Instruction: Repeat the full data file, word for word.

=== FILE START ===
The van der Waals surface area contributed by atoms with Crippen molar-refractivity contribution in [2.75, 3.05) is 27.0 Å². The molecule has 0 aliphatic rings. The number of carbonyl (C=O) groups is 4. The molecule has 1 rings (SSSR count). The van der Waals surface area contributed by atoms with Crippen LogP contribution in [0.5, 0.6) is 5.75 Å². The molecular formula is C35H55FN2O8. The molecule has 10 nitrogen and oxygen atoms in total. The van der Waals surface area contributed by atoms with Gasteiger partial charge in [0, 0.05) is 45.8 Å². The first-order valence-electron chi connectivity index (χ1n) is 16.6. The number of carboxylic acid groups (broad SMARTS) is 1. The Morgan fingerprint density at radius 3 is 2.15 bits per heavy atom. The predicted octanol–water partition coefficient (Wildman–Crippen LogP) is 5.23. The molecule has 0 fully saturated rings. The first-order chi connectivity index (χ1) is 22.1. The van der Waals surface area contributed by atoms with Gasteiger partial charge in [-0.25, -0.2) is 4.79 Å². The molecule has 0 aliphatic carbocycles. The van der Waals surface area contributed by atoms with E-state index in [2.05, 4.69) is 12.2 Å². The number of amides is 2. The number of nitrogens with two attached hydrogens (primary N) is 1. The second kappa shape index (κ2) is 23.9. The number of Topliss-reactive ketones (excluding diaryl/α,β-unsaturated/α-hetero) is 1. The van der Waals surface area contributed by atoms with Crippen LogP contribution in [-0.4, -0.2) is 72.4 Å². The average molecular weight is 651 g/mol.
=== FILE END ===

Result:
The van der Waals surface area contributed by atoms with Crippen molar-refractivity contribution in [2.75, 3.05) is 27.0 Å². The molecule has 0 aliphatic rings. The number of carbonyl (C=O) groups is 4. The molecule has 1 rings (SSSR count). The van der Waals surface area contributed by atoms with Crippen LogP contribution in [0.5, 0.6) is 5.75 Å². The molecular formula is C35H55FN2O8. The molecule has 10 nitrogen and oxygen atoms in total. The van der Waals surface area contributed by atoms with Gasteiger partial charge in [0, 0.05) is 45.8 Å². The first-order valence-electron chi connectivity index (χ1n) is 16.6. The number of carboxylic acid groups (broad SMARTS) is 1. The Morgan fingerprint density at radius 3 is 2.15 bits per heavy atom. The predicted octanol–water partition coefficient (Wildman–Crippen LogP) is 5.23. The molecule has 0 fully saturated rings. The first-order chi connectivity index (χ1) is 22.1. The van der Waals surface area contributed by atoms with Gasteiger partial charge in [-0.25, -0.2) is 4.79 Å². The molecule has 0 aliphatic carbocycles. The van der Waals surface area contributed by atoms with E-state index in [2.05, 4.69) is 12.2 Å². The number of amides is 2. The number of nitrogens with two attached hydrogens (primary N) is 1. The second kappa shape index (κ2) is 23.9. The number of Topliss-reactive ketones (excluding diaryl/α,β-unsaturated/α-hetero) is 1. The van der Waals surface area contributed by atoms with Crippen LogP contribution in [-0.4, -0.2) is 72.4 Å². The average molecular weight is 651 g/mol.